No description available.
Troubled Masculinity in Washington Irving’s “Rip van Winkle” and “The Legend of Sleepy Hollow” in the Historical Context of Antebellum AmericaVahabi, Hanieh January 2011 (has links)
No description available.
“I don’t need protection, I need papers”: the Production of Normalized Violence against Undocumented Immigrant Women in GreeceJanuary 2017 (has links)
abstract: ABSTRACT For almost a decade now, the Greek economic crisis has crippled the Greek nation and its citizenry. High unemployment rates as well as increased levels of homelessness and suicide are only some of the social repercussions of the collapse of the economic system. While we know much about the impact of this crisis on Greek citizens, the literature surrounding the crisis lacks a full range of perspectives and experiences. This project works to fill-in the gaps surrounding the Greek economic crisis and the specific experiences of undocumented, immigrant, domestic workers. Looking at the ways in which these women exist in a constant state of violence, fear, and suffering I identify normalized violence in two main arenas: state/institutional and quotidian/everyday acts. Borrowing from Cecilia Menijvar’s pillars of normalized violence (2011), this work identifies the ways in which state-sponsored bureaucratic violence leads to real suffering and fear exemplified in moments of quotidian violence. Understanding the unique experiences of these women, works to weave together a more nuanced understanding of the impacts of the Greek economic crisis. Along with these moments of violence, this ethnographic inspired project highlights modes of survival, resistance, and resilience employed by these women in response to their violent circumstances. / Dissertation/Thesis / Masters Thesis Gender Studies 2017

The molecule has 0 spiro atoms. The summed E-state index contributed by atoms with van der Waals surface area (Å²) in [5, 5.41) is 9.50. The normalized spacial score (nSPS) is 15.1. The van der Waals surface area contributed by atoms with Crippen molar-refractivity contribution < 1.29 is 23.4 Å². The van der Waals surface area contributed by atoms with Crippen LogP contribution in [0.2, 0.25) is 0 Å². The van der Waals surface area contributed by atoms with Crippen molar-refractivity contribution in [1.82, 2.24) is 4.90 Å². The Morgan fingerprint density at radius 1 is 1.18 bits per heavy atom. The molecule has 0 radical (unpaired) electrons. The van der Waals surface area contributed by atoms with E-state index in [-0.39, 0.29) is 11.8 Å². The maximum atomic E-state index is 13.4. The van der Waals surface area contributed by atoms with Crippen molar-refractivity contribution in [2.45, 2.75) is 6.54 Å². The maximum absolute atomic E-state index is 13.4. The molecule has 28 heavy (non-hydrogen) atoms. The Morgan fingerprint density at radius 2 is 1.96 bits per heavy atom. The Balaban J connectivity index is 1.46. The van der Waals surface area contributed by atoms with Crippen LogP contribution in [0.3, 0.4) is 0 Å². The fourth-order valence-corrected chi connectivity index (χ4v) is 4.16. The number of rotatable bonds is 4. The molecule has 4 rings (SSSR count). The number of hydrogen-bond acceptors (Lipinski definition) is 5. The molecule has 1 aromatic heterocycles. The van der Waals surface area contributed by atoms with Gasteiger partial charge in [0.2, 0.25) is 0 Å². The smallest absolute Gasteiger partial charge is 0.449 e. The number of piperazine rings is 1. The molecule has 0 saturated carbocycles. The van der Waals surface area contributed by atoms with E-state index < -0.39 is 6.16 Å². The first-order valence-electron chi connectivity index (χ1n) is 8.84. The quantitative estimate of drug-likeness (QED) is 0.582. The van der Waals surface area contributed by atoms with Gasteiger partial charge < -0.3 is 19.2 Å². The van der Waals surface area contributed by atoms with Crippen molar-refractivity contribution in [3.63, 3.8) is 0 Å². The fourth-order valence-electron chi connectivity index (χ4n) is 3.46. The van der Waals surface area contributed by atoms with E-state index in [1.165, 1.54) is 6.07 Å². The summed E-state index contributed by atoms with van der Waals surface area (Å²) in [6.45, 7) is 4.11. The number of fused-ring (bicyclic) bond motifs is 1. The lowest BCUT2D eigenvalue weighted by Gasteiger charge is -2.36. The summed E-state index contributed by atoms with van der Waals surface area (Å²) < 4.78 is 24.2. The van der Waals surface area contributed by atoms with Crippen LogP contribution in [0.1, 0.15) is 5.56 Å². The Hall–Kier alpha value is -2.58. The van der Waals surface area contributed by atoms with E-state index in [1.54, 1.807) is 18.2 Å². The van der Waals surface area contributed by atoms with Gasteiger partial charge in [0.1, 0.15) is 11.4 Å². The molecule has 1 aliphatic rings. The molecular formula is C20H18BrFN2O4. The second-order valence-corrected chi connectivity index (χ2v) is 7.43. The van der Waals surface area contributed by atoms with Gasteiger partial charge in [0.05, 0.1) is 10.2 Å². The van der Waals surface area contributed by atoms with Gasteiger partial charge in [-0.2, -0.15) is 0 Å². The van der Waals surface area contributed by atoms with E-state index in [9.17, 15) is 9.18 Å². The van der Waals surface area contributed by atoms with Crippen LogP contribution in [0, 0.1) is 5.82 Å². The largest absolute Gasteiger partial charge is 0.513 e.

Gender and Development in Popular Education| The awareness raising and agency experiences of indigenous women from rural Quito - EcuadorLopez Alvaro, Gabriela Maritza 16 November 2017 (has links)